"Castle Rock Branch" off the Roanoke & Southern ... ?

NW Mailing List nw-mailing-list at nwhs.org
Fri Nov 10 16:01:39 EST 2017

On Thu, Nov 9, 2017 at 7:46 PM,

> Abram,
> This short-lived branch passed about 0.5 miles from where my home is
> located in Southwest Roanoke County (but long before this neighborhood was
> developed).  The branch left the Punkin Vine somewhere near where
> present-day VA 419 passes under the track, and its route is roughly
> followed by VA 419 today until the point where the branch crossed Mud Lick
> Creek, where I seem to remember reading that a ore washing plant was
> located.  The branch continued from the creek up grade to the ore mines
> along about where Castle Rock Road runs today.  Until developers chopped
> down all of the trees to build dwellings named ironically "McVitty
> *Forest*," and especially moved a lot of earth around, it was possible to
> see the branch right of way where it approached Mud Lick Creek on its way
> to the mines.

​The branch was also part of several lawsuits, in both state and federal
courts, over possession of materials/assets on the branch.

The Castle Rock Branch


(Circuit Court, W.D. Virginia. February 12, 1901)

"It appears that the mining company, in order to obtain better facilities
for the shipment of ore from its premises, entered into a contract in
writing on the 25th of April, 1893, with the Roanoke & Southern Railway
Company and the Norfolk & Western Railroad Company for the construction of
a branch railroad from a point on the main line of the Roanoke & Southern,
the property and franchises of which were then leased to the Norfolk &
Western Railroad Company, to the mines of the mining company a distance of
about three miles. This contract provided, inter alia, that the mining
company should forthwith convey to the Roanoke & Southern Railway Company
an unincumbered title to the right of way, and thereafter, with diligence,
construct thereon the roadbed, including the grading, trestles, bridges,
and culverts, preparatory for the superstructure. The latter, including
rails, ties, switches, frogs, etc., was to be furnished and erected by the
Roanoke & Southern Railway Company, called the "lessor company," with funds
furnished by the Norfolk & Western Railroad Company, called the "lessee
company." The branch, when completed, was to be operated by the lessee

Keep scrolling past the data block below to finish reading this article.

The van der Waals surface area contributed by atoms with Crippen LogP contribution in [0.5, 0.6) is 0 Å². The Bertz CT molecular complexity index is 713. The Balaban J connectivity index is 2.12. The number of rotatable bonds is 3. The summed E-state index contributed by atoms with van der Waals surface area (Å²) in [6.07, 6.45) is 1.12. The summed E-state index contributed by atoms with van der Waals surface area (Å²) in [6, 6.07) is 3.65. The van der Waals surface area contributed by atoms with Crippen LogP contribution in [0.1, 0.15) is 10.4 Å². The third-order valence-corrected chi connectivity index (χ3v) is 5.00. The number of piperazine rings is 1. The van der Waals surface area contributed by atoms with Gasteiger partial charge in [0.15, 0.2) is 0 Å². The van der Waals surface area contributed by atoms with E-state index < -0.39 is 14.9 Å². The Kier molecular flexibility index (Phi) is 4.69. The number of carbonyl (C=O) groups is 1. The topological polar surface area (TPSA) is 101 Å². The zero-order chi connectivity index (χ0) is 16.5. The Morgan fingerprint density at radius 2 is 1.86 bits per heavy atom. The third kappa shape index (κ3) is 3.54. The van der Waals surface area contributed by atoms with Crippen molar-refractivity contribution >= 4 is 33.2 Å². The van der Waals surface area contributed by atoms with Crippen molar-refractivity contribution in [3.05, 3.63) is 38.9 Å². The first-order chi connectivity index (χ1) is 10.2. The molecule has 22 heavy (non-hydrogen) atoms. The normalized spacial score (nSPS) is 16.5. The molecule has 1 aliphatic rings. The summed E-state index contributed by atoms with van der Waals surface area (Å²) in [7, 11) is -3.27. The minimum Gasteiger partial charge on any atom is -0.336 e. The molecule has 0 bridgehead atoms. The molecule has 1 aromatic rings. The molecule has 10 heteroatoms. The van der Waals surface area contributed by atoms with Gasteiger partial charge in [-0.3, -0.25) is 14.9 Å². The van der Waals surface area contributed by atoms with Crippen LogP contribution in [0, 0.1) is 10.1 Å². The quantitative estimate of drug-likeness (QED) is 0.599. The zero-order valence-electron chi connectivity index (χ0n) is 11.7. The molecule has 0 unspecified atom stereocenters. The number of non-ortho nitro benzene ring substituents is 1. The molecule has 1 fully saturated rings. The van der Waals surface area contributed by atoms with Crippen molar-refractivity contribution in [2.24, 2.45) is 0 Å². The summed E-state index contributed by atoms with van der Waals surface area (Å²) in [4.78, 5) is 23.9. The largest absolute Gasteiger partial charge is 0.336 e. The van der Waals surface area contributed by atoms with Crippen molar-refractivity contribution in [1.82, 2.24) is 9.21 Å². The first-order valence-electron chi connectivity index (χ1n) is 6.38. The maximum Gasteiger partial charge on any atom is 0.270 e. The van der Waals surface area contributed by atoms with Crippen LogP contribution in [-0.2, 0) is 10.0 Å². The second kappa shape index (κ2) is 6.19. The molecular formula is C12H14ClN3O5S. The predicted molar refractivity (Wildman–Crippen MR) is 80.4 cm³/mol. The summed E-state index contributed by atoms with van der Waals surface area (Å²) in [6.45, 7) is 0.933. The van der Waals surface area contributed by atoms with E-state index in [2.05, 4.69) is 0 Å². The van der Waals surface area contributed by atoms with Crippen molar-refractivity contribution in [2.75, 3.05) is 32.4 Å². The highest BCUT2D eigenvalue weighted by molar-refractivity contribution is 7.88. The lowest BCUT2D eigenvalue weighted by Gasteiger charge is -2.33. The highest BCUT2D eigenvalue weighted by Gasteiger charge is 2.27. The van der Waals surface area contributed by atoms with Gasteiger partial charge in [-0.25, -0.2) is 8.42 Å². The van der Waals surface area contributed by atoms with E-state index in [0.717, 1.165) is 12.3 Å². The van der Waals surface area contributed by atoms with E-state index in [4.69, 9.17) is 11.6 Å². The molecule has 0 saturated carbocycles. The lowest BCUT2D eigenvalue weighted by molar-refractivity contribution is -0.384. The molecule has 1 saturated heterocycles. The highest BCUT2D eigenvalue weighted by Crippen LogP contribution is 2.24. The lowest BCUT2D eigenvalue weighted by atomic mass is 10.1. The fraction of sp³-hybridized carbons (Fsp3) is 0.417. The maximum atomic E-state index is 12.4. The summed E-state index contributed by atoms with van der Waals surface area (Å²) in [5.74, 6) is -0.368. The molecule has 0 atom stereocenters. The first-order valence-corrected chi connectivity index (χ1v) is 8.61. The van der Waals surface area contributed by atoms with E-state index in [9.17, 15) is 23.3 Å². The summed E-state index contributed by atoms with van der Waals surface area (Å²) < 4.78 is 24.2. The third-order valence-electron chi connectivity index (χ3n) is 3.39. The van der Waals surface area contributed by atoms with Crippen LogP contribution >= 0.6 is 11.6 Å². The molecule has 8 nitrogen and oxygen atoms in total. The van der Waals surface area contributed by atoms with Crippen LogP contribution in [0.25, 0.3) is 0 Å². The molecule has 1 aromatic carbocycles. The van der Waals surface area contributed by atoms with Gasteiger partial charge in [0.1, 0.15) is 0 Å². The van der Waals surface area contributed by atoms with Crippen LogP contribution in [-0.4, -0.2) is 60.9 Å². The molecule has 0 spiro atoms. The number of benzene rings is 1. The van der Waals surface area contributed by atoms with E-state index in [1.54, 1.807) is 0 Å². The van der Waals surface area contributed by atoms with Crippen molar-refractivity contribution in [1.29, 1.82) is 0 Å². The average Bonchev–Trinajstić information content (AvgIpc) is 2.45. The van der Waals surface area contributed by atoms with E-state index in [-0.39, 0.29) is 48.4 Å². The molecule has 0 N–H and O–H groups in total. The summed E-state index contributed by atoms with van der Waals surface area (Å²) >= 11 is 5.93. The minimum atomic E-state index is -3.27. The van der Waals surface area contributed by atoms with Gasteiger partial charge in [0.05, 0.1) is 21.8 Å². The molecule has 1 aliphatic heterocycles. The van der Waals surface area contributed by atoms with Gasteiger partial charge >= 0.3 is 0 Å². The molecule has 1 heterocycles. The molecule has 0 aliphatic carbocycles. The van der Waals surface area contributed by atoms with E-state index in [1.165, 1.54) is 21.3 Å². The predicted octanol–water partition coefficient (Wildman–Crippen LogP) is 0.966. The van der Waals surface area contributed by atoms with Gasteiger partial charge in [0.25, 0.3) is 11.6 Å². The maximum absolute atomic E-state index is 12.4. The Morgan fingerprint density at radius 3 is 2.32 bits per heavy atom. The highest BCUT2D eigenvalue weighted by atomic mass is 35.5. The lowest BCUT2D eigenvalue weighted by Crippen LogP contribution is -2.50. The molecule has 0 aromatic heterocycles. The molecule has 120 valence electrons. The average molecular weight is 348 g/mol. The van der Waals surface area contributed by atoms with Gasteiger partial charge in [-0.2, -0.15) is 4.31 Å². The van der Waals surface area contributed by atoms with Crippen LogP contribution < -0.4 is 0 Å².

company, by whom the cost of constructing the roadbed was to be refunded to
the mining company, by the allowance to the latter of a rebate of 10 cents
per ton on the freight originating on the branch line, and carried to or
beyond the lines of the lessee company; and if the mining company, for a
period of six months, continuously abandoned operations along the said
branch, or failed to furnish business sufficient to defray the expenses of
maintaining and operating the same, then the lessee company might, after 90
days' notice, and further default of the mining company, discontinue the
operation of the branch, and remove the superstructure therefrom. The
branch line was built and operated from September, 1893, to May, 1896,
after which latter date no ore was mined or shipped.""

As the various companies went through receiverships, there was negotiation
about continued operation of the Castle Rock branch by the Norfolk &
Western Railway Co. But the mining company could not provide the right of
way with a clear title due to liens on the property.

"The negotiations thus rendered abortive were ultimately declared off; and
the railway company, with the alleged intention avoiding the complication
of its property with the possible of a purchaser at a judicial sale of the
Castle Rock lands, in January, 1897, began the removal of the rails, ties,
and other parts of the superstructure from the Castle Rock branch,
possession of which then held, and had continued to hold after acceptance
of the Roanoke & Southern property from the receivers of this court. Thomas
Lewis was afterwards appointed receiver of the mining company, and
subsequently instituted the action at law complained of."

The report deals with questions about the right of the railroad to remove
assets from the property. Actual interpretation of the case is welcome from
those who have a lawyerly bent . . .

See "The Federal Reporter: With Key-number Annotations," Volume 109, pp.
See https://goo.gl/LXTFti

Bruce in Blacksburg

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